Using oral assessment tasks to guide the development of scientific reasoning skills in undergraduate science students

Colthorpe, Kay L., Farrand-Zimbardi, Kirsten and Kibedi, Judit (2010). Using oral assessment tasks to guide the development of scientific reasoning skills in undergraduate science students. In: 2010 Annual Conference of the International Society for the Scholarship of Teaching and Learning (ISSOTL 2010), Liverpool, U.K., (). 19 - 22 October 2010.

Author Colthorpe, Kay L.
Farrand-Zimbardi, Kirsten
Kibedi, Judit
Title of paper Using oral assessment tasks to guide the development of scientific reasoning skills in undergraduate science students
Conference name 2010 Annual Conference of the International Society for the Scholarship of Teaching and Learning (ISSOTL 2010)
Conference location Liverpool, U.K.
Conference dates 19 - 22 October 2010
Publication Year 2010
Sub-type Oral presentation
Language eng
Abstract/Summary The acquisition and development of the core skills required to ‘think like scientists’ is an increasingly desirable attribute for undergraduate science students (Boyer Report, 1998, Dunbar and Fugelsang 2006). Investigation of the daily workings of scientific researchers “in vivo” has shown that these primary skills include the ability to demonstrate robust, evidence-based reasoning, articulated both in a written format and through oral communication (Dunbar, 1995). Inquiry-based classes provide a platform to direct student learning gains toward the development and retention of these core scientific skills, as well as gains in content knowledge (Kuhn, 2005). However, as Kuhn (2005) has demonstrated, inquiry-based classes can still fail to help students develop critical reasoning skills, if the assessment tasks value only students’ gains in content knowledge. By placing the emphasis of assessment on the ability to critically and insightfully reason, facilitators are also aiming to highlight the value of developing this skill to students (Biggs, 1999). This project will evaluate the assessment practices implemented in two courses with vertically integrated inquiry curricula, as a vehicle for focusing undergraduate science students on the development of their scientific reasoning skills.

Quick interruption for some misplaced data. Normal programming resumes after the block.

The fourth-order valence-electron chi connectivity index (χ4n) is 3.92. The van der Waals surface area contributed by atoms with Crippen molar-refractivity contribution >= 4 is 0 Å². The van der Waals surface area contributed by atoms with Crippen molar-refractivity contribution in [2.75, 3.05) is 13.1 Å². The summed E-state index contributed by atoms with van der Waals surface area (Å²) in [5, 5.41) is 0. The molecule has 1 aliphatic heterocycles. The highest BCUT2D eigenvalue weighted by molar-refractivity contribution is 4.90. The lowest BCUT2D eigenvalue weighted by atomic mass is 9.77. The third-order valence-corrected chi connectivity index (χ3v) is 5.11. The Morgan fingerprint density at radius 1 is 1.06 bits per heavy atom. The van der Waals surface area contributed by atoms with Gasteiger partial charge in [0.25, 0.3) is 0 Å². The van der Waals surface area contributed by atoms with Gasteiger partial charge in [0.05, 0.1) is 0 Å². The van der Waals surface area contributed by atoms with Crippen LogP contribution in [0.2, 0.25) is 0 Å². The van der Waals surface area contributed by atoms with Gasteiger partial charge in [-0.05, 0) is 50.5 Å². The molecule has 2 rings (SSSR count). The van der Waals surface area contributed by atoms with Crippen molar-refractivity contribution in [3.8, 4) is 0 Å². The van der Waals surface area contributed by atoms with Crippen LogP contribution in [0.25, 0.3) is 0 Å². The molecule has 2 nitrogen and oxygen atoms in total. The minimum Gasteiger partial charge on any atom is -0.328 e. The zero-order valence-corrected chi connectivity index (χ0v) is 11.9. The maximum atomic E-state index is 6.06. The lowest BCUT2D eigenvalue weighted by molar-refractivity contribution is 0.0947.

Keyword Inquiry-based learning
Scientific Reasoning
Oral assessment
argumentation
Q-Index Code EX
Q-Index Status Provisional Code
Institutional Status Unknown

Document type: Conference Paper
Collection: School of Biomedical Sciences Publications
 
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Created: Mon, 24 Oct 2011, 09:46:26 EST by Dr Kirsten Zimbardi on behalf of School of Biomedical Sciences